Remodeling industry not crumbling amid virus
Although expenditures for home improvements to the owner-occupied housing are anticipated to decline in most of the nation’s largest metropolitan areas this year, local building contractors hope that won’t be the case here.
“With the pandemic exacerbating localized slowdowns in house prices, existing home sales and homebuilding, many metros will see even more pronounced erosion of home renovation activity this year,” Abbe Will, associate project director in the Remodeling Futures Program at the Joint Center for Housing Studies at Harvard University, said in a statement. “The largest remodeling spending declines are not isolated to any one region, but are projected to occur in markets throughout the country.”
Jim Brown, owner of J.R. Brown Construction, Hollidaysburg, said he doesn’t see the pandemic having a major impact on area contractors.
“Blair County and all of the central Pennsylvania area have always had a very strong remodeling market, so I don’t see a sudden or significant impact on home improvement projects in the short term,” he said. “We have been in business for 30 years and have weathered 9/11, the Great Recession and many other major events. So long term, I could see a downturn, especially if there is a resurgence of the virus in the winter months. However, we have continued to see a high demand with our business over the past few years, so even if there was a slight downturn in consumer spending, I don’t foresee that it would have much of an impact.”
Brown said his business has been impacted by the pandemic.
“We had to lay our employees off for six weeks. This will certainly put us somewhat behind in scheduling. As we move forward, we are working to maintain the safety of our staff and customers. We are following the guidance set forth by the state by maintaining social distancing, providing hand-washing stations, wearing masks, etc. Time will tell how the shutdown will impact our supply chain and pricing, but having been an established part of the business community for so long, we will more than likely be less impacted than some of our smaller and lesser-known members of the building and construction community,” Brown said.
Mark Metz, president and owner of Metz Builders Inc., Hollidaysburg, said he was shut down from March 19 until May 1.
“During that time we had virtually no activity — a complete shutdown. Now that the shutdown has been lifted, we are continuing with projects that we had started and starting a new home that was under contract. We continue to work on some new home designs to start possibly later this year along with some requests for remodeling,” Metz said. “My hope is that the construction industry locally will quickly return as long as we continue to have good news on the recovery from the pandemic.”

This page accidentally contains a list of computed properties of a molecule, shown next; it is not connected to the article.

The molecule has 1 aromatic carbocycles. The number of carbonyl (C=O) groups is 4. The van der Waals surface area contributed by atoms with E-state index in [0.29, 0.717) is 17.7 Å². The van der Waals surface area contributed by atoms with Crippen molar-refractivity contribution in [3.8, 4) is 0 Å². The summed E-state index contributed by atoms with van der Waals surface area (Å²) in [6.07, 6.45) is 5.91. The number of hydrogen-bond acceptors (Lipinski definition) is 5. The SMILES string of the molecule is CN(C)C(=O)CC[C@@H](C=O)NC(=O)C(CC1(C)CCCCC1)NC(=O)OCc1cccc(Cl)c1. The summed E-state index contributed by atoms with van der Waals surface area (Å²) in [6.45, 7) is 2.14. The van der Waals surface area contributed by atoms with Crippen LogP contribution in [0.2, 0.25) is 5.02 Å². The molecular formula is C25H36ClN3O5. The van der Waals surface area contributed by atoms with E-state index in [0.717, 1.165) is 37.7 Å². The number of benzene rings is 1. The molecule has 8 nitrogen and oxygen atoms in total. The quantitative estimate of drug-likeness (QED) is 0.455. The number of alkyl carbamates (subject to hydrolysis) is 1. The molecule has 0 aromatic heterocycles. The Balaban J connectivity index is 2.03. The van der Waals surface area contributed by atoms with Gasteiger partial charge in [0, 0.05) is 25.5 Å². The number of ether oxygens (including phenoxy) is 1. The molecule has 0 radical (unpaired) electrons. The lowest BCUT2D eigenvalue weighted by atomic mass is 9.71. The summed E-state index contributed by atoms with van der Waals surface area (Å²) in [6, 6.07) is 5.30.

Donald Delozier, owner of Donald C. Delozier Inc., Hollidaysburg, said he also was shut down for about six weeks and has a backlog of about two months.
“It takes awhile to gear up. I don’t think money will be a problem for a while. People have their stimulus checks — there is a lot of pent up demand. I should have had a half dozen projects started by now. Labor and supplies will be the problems. Contractors were screwed up by the unemployment,” Delozier said. “People laid off don’t want to go back to work because of the unemployment.”
“I feel the governor has really dropped the ball on efforts to provide unemployment compensation to affected individuals,” Brown said. “This lack of confidence in our leaders will definitely impact consumer spending if we go through another shutdown, or anything similar to what has taken place already.”
Delozier said there was a lot of work done during the shutdown as a result of various types of waivers or emergency repairs.
Aaron Byler, owner of Byler Builders, Roaring Spring, said he was able to keep working.
“I was fortunate. I did a metal roof project in the city of Altoona. The city worked with me, and I got an exemption to finish the job. I also did a remodeling job at Ivyside Estates and got a waiver to complete that project. It was a headache at time, but we haven’t skipped a beat. We were fortunate,” Byler said. “I have to thank the customers. Most customers wouldn’t have gone that far; they would have decided to wait. We have a lot of work lined up, and we will be busy for a while.”
Jeffrey Wolfe, co-owner of Dawson & Wolfe Construction Inc., Duncansville, has some concerns.
“Some people are a little hesitant to spend their money and have people in their homes. We’ve been lucky, our customers are staying with us, The phone has been ringing. We are getting a lot of calls and are in a pretty good situation. Two or three customers didn’t say no, but said they are going to wait,” Wolfe said. “It will have an impact, there are so many contractors in town there will be a lot more competition for jobs. I do expect to be busy. I can’t say it won’t impact us, but we will still have a decent year. It will not be that bad.”
Mirror Staff Writer Walt Frank is at 946-7467.